Skip Navigation
Text Size A A A

H3N2v

H3N2v is a variant of H3N2 influenza virus that infected 321 people in the United States in 2011 and 2012. In 2013, 18 cases of H3N2v have been reported in the United States, including 14 in Indiana, 2 in Michigan, 1 in Illinois, and 1 in Ohio. There has been one hospitalization and no deaths among these patients, and no human-to-human spread has been identified.

When this virus occurs in pigs, it is called “swine influenza.” The virus does not usually infect people or spread among people. It is very different from human seasonal H3N2 viruses.

  • 307 of the cases occurred from July-November 2012.
  • Symptoms of H3N2v are similar to seasonal flu symptoms.
  • There has been limited person-to-person transmission and one death.

Is H3N2v a threat?

Most cases of H3N2v virus infection in 2011 and 2012 resulted in symptoms similar to seasonal flu: fever, cough, runny nose, sore throat, and muscle aches. A few people were hospitalized and recovered. There was one death reported of an older adult with multiple underlying health conditions. This occurred in Ohio in August 2012. The individual reportedly had direct exposure to pigs in a fair setting.

In 2013, 18 cases of H3N2v have been reported in the United States, including 14 in Indiana, 2 in Michigan, 1 in Illinois, and 1 in Ohio. There has been one hospitalization and no deaths among these patients, and no human-to-human spread has been identified.

Most cases occurred after direct or close contact to pigs and many of these exposures have been at county agricultural fairs. CDC continues to closely monitor human infections with H3N2v viruses.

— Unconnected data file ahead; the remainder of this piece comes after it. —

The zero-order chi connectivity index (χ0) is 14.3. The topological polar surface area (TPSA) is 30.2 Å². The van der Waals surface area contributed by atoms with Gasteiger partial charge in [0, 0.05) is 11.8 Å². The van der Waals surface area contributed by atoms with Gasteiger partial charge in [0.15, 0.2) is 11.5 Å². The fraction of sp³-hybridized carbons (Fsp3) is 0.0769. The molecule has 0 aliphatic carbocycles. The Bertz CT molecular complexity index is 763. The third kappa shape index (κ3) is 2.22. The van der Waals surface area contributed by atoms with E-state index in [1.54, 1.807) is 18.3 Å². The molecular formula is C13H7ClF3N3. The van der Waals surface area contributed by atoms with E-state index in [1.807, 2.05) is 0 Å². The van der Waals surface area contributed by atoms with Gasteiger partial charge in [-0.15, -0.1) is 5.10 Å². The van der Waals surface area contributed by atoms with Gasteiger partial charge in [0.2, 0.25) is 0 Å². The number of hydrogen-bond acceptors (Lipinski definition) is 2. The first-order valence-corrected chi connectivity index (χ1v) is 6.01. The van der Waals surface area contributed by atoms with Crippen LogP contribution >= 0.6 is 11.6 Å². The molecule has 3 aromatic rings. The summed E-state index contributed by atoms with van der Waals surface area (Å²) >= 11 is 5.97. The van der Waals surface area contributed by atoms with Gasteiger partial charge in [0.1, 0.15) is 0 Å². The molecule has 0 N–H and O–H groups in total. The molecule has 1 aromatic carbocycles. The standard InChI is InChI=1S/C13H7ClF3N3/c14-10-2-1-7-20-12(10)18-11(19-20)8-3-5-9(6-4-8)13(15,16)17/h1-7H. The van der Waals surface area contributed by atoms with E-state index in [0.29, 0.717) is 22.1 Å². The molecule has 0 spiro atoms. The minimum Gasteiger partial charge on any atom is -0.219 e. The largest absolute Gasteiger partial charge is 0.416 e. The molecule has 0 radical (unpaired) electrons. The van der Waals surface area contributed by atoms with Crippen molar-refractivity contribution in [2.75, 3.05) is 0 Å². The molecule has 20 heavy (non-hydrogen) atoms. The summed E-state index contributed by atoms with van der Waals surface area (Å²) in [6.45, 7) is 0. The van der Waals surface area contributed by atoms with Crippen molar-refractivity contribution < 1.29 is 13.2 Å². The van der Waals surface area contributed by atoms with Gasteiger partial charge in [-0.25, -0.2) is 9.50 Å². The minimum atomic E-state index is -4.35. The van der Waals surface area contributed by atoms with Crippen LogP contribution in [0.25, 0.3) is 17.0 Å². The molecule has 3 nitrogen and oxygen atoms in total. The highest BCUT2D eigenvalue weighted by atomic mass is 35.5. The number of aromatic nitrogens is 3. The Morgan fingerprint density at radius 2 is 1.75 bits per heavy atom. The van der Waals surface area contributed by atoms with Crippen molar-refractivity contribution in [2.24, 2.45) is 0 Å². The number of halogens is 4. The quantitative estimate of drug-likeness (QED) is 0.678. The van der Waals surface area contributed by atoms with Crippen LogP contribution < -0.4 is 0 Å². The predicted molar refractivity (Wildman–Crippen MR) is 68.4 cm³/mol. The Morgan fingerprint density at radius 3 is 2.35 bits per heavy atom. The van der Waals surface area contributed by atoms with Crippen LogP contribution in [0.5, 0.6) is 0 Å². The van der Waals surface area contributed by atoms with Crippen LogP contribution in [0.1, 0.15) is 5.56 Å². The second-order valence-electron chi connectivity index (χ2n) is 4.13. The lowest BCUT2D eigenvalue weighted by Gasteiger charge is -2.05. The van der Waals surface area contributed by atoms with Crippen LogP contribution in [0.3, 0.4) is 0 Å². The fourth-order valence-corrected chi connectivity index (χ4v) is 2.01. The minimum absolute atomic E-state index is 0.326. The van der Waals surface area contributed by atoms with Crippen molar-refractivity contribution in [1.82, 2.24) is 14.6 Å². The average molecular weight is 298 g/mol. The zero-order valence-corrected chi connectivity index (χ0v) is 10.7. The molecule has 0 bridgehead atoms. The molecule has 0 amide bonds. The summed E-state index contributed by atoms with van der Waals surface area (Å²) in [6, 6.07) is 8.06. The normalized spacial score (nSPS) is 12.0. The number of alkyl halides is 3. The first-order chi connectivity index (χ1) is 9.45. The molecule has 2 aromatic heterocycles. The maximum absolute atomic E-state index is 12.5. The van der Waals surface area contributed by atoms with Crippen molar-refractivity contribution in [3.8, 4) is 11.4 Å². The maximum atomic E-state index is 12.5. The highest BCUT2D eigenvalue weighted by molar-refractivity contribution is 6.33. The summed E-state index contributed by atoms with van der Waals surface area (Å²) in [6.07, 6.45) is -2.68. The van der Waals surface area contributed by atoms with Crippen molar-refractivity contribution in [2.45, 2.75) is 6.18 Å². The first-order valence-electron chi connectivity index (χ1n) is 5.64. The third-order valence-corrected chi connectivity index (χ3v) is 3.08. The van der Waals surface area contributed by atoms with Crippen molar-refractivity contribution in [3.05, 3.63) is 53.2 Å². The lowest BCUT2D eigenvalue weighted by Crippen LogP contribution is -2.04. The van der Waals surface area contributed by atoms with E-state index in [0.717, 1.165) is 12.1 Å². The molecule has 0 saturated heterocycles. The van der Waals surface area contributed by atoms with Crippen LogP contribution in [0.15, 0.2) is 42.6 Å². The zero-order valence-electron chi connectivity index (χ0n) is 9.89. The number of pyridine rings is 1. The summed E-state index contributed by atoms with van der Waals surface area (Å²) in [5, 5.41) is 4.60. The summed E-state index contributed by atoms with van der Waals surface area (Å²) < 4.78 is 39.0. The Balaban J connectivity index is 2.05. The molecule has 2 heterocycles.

What are the symptoms of H3N2v flu?

So far, symptoms and severity of H3N2v are similar to the seasonal flu symptoms.

How does H3N2v spread?

H3N2v can spread to humans from infected pigs. In some cases, H3N2v also has spread between people. This happens in the same way that seasonal flu viruses spread—through close contact with sick people who may spread their infections through coughs or sneezes. Since there has been limited virus transmission from person-to-person, it is considered less contagious among people than the seasonal flu.

How can I avoid H3N2v flu?

You should follow everyday steps to keep yourself healthy this flu season. In addition, avoid close contact with animals, especially with pigs, that look or act sick. If you must come in contact with sick animals, you should take appropriate precautions such as wearing gloves.

A precautionary vaccine against H3N2v is in development and will likely be ready for clinical trials in the coming months.

Does seasonal flu vaccine protect against H3N2v?

The 2012-2013 seasonal flu vaccine is not designed to protect against H3N2v.

Is there an H3N2v vaccine?

Not at this time, but research and development into an H3N2v virus has taken place. Clinical trials are planned for later this year. However, manufacturers are in a position to produce a vaccine that protects against this strain should sustained human-to-human transmission of H3N2v occur.

What should I do if I think I have H3N2v?

If you live in an area where H3N2v cases have been identified recently and develop flu symptoms, contact your health care provider (doctor, physician’s assistant, etc…). Tell them if you have had contact with pigs or with other sick people. Your health care provider will determine whether influenza testing and possibly treatment are needed. Influenza antiviral drugs can treat H3N2v infection, just as they can treat seasonal flu infection.

Who monitors H3N2v in the United States?

The Centers for Disease Control and Prevention (CDC) tracks cases of H3N2v in humans and reports them on its website. The CDC also reports human cases of H3N2v to the World Health Organization (WHO). The USDA is responsible for tracking flu in pigs.

Can people get swine influenza from eating pork?

Swine influenza has not been shown to be transmissible to people through eating properly handled and prepared pork (pig meat) or other products derived from pigs. For more information about the proper handling and preparation of pork, visit the USDA website fact sheet Fresh Pork from Farm to Table.

Related Links